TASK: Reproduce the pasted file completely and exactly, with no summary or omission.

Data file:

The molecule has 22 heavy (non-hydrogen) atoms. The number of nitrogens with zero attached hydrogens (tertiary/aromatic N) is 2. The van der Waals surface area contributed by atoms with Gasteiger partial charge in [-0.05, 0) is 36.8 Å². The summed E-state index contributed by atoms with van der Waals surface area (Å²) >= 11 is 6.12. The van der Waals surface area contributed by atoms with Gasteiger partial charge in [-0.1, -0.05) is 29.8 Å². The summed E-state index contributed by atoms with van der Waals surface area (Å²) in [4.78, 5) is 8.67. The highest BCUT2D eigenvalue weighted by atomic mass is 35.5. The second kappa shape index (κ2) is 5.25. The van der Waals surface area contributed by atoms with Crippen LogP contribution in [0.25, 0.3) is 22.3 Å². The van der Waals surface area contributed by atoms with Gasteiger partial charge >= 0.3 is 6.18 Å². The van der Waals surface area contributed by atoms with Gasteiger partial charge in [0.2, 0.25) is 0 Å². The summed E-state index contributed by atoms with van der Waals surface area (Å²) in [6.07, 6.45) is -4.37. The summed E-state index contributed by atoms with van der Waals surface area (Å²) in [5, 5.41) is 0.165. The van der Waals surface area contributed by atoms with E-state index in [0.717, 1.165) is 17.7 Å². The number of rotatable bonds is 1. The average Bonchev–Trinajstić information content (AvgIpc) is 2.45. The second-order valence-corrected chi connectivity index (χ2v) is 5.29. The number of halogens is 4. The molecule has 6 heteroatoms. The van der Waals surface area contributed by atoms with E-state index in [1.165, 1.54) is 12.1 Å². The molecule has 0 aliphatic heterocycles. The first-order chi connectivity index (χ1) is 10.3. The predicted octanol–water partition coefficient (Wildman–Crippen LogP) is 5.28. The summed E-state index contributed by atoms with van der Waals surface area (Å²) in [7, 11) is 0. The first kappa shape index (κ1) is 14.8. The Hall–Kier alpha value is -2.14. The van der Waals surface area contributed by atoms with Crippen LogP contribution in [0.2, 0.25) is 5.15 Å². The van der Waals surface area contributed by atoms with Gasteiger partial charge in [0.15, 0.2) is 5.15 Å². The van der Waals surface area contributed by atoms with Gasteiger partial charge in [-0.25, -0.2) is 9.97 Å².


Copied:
The molecule has 22 heavy (non-hydrogen) atoms. The number of nitrogens with zero attached hydrogens (tertiary/aromatic N) is 2. The van der Waals surface area contributed by atoms with Gasteiger partial charge in [-0.05, 0) is 36.8 Å². The summed E-state index contributed by atoms with van der Waals surface area (Å²) >= 11 is 6.12. The van der Waals surface area contributed by atoms with Gasteiger partial charge in [-0.1, -0.05) is 29.8 Å². The summed E-state index contributed by atoms with van der Waals surface area (Å²) in [4.78, 5) is 8.67. The highest BCUT2D eigenvalue weighted by atomic mass is 35.5. The second kappa shape index (κ2) is 5.25. The van der Waals surface area contributed by atoms with Crippen LogP contribution in [0.25, 0.3) is 22.3 Å². The van der Waals surface area contributed by atoms with Gasteiger partial charge >= 0.3 is 6.18 Å². The van der Waals surface area contributed by atoms with Gasteiger partial charge in [0.2, 0.25) is 0 Å². The summed E-state index contributed by atoms with van der Waals surface area (Å²) in [6.07, 6.45) is -4.37. The summed E-state index contributed by atoms with van der Waals surface area (Å²) in [5, 5.41) is 0.165. The van der Waals surface area contributed by atoms with E-state index in [0.717, 1.165) is 17.7 Å². The number of rotatable bonds is 1. The average Bonchev–Trinajstić information content (AvgIpc) is 2.45. The second-order valence-corrected chi connectivity index (χ2v) is 5.29. The number of halogens is 4. The molecule has 6 heteroatoms. The van der Waals surface area contributed by atoms with E-state index in [1.165, 1.54) is 12.1 Å². The molecule has 0 aliphatic heterocycles. The first-order chi connectivity index (χ1) is 10.3. The predicted octanol–water partition coefficient (Wildman–Crippen LogP) is 5.28. The summed E-state index contributed by atoms with van der Waals surface area (Å²) in [7, 11) is 0. The first kappa shape index (κ1) is 14.8. The Hall–Kier alpha value is -2.14. The van der Waals surface area contributed by atoms with Crippen LogP contribution in [0.2, 0.25) is 5.15 Å². The van der Waals surface area contributed by atoms with Gasteiger partial charge in [0.15, 0.2) is 5.15 Å². The van der Waals surface area contributed by atoms with Gasteiger partial charge in [-0.25, -0.2) is 9.97 Å².